In Pictures: Mexico's Day of the Dead

The traditional festival where families visit the graves of their ancestors mixes Aztec and Catholic beliefs.


Every year, Mexicans gather in cemeteries to remember their departed family members. According to tradition, the heavens open on November 1 and 2 and the souls of the dead come back to earth. 

Relatives will offer food, drinks and even toys on alters to entice the souls in a holiday which melds Catholic and Aztec beliefs and imagery. The living and the dead are believed to share the meals together. 

"It is an unique opportunity to meet with your own relatives again and share memories with those who are no longer here," Maria J Andrade, a journalist who has written several books related to the celebration, told Al Jazeera.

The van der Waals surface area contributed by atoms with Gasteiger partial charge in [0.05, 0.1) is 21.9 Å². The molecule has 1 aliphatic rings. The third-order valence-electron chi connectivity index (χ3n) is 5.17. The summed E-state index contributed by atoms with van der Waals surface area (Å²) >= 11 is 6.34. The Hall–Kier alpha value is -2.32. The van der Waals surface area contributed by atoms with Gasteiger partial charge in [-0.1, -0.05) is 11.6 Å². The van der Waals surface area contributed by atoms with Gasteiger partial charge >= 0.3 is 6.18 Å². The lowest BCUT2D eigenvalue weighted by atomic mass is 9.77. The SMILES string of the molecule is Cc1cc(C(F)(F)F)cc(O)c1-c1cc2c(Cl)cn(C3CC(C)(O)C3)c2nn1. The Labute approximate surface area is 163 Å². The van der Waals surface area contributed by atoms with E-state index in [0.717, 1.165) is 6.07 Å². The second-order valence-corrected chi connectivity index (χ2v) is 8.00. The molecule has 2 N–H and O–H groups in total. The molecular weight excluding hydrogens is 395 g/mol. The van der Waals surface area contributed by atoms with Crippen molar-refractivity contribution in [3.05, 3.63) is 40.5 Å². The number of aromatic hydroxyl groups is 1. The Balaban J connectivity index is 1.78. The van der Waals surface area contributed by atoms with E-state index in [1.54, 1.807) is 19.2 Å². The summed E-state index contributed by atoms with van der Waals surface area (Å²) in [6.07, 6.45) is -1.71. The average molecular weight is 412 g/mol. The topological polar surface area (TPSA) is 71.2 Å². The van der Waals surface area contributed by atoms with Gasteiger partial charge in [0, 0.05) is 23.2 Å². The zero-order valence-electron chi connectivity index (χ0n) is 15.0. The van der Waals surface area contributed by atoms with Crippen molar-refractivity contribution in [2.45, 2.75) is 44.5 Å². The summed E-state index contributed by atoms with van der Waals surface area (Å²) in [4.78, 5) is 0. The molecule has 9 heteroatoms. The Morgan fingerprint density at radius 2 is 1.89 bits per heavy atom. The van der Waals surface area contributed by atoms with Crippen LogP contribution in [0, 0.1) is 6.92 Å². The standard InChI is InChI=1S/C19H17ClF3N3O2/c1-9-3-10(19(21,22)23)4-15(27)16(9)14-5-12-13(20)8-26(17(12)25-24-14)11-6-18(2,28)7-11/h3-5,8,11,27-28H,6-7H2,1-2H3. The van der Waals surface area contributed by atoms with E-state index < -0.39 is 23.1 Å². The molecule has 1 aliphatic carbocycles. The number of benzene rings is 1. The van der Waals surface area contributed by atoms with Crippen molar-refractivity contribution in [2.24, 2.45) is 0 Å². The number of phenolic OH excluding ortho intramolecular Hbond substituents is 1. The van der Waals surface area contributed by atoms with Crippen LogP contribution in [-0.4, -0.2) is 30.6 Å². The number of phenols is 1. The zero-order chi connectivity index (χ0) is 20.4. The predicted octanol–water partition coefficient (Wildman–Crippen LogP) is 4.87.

Families usually spend November 1 remembering deceased children, often referred to as angelitos (little angels), decorating their gravesites with toys and balloons. November 2 (all Souls' day) is dedicated to those adults who have died.

"This is a celebration, the sadness is there when our relatives died, but during this day we have to show them that we remember them with happiness," Yoroslay Delgado said, describing the celebration. "We dance, we sing, they need to feel they are welcome."

While the day is a national holiday in Mexico, the festival is also celebrated in Brazil, Spain, the Philippines and parts of the US. 

"The Day of the Death is a pre-Hispanic tradition that comes from the indigenous communities, this was celebrated in Mexico and in some other Latin- American countries before the Spanish conquest," Andrade said.

In 2003, UNESCO declared that the Day of the Dead was a Masterpiece of Oral and Intangible Heritage of Humanity. 

Octavio Paz, one of Latin America's most famous writers, noted: ¨The Mexican… is familiar with death, jokes about it, caresses it, sleeps with it, celebrates with it...  at least death is not hidden away: he looks at it face to face, with impatience disdain or irony."